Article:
Initially the combined waist and sternum straps did a good job of keeping the bag snug to my body while riding. Their adjustability made for an all-day comfortable pack, but they had some issues as well as you’ll read below.
VikingBags was also thoughtful enough to include a rain cover for the bag. It’s a good thing they did too, because without it the AXE has absolutely no business in even light showers (see below).
At its usual $134.99 price, I’d have some serious complaints about the VikingBags AXE, but at its current sale price of $89.99, it’s actually a decent deal as a clear weather commuter.
What I Didn’t Like
The first and most glaring issue I had with the AXE were the buckles.
VikingBags advertises the AXE as featuring Duraflex-brand buckles for “added strength,” but the waist buckle cracked on me the first time I wore the bag.
That could be a fluke, but even at a glance the main buckle isn’t nearly as strong as the Duraflex Mojave buckles I’ve got on my ULA Circuit backpack, which I’ve never had an issue with.
I haven’t been able to confirm whether or not this is a Duraflex buckle, but VikingBags customer service has been top-notch in resolving the issue and had a replacement bag on the way within 24 hours. The buckle doesn’t look any sturdier, but so far the new bag has held up just fine.
My second gripe with the AXE is the weatherproofing.
The waterproof covering that shipped with the bag makes a huge difference, but after riding through a brief (two minutes tops) shower I found that some water had already seeped in through the main zipper.
Your average gear will get a little damp after a regular rain shower, and overall you’d probably be fine. However, for a bag that’s meant to carry a laptop inside the main compartment, I can’t say I’d be comfortable carrying mine through even light showers.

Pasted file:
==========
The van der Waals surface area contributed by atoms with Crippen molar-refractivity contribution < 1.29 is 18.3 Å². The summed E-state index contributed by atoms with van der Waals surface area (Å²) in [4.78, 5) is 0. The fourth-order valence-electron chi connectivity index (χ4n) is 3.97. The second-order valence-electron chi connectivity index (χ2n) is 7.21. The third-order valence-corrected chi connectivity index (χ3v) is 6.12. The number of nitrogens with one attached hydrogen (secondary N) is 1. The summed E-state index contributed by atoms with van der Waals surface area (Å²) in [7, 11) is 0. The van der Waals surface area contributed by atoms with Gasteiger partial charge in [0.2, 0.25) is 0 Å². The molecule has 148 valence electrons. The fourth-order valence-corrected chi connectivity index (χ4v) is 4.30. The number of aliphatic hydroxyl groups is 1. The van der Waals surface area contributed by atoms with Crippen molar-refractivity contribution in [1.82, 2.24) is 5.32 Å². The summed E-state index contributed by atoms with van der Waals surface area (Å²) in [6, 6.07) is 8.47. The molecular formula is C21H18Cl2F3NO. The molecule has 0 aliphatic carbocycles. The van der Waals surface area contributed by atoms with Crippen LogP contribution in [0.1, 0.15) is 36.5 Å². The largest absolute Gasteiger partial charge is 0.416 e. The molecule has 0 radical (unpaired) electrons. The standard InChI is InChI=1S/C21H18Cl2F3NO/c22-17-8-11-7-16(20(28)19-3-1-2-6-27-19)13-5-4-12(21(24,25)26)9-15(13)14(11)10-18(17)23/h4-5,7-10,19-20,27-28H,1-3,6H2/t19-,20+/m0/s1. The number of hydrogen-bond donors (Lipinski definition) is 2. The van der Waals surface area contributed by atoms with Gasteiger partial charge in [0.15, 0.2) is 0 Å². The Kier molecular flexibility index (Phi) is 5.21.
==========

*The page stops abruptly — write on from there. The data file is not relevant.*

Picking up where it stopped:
I recommend carrying the cover on you at all times, because riding through a storm without it means serious trouble (ask me how I know…).
Not only does water immediately make its way into the main and side pockets, but due to the plastic inner shell, it also pools in the bottom of the bag and will sit there until you dump it out.
Final Thoughts On The VikingBags AXE
The VikingBags AXE is a stylish backpack that fits right in with the usual cruiser crowd (especially folks with a set of Viking saddlebags to match).
Its well-balanced ergonomics and adjustability make it supportive and all-day comfortable, but the questionable buckles, sub-par pockets, and debatable weather resistance make it a bag I couldn’t justify spending my own money on.
I think with a little more time in R&D, VikingBags could have had a real winner here, but for all the AXE’s high style, I’m not convinced anyone ever actually lived with it before sending it to market.
Still, if style is your top priority and you only ride when the sun is shining, it’s a handsome bag with decent utility that should stand up to a fair amount of abuse.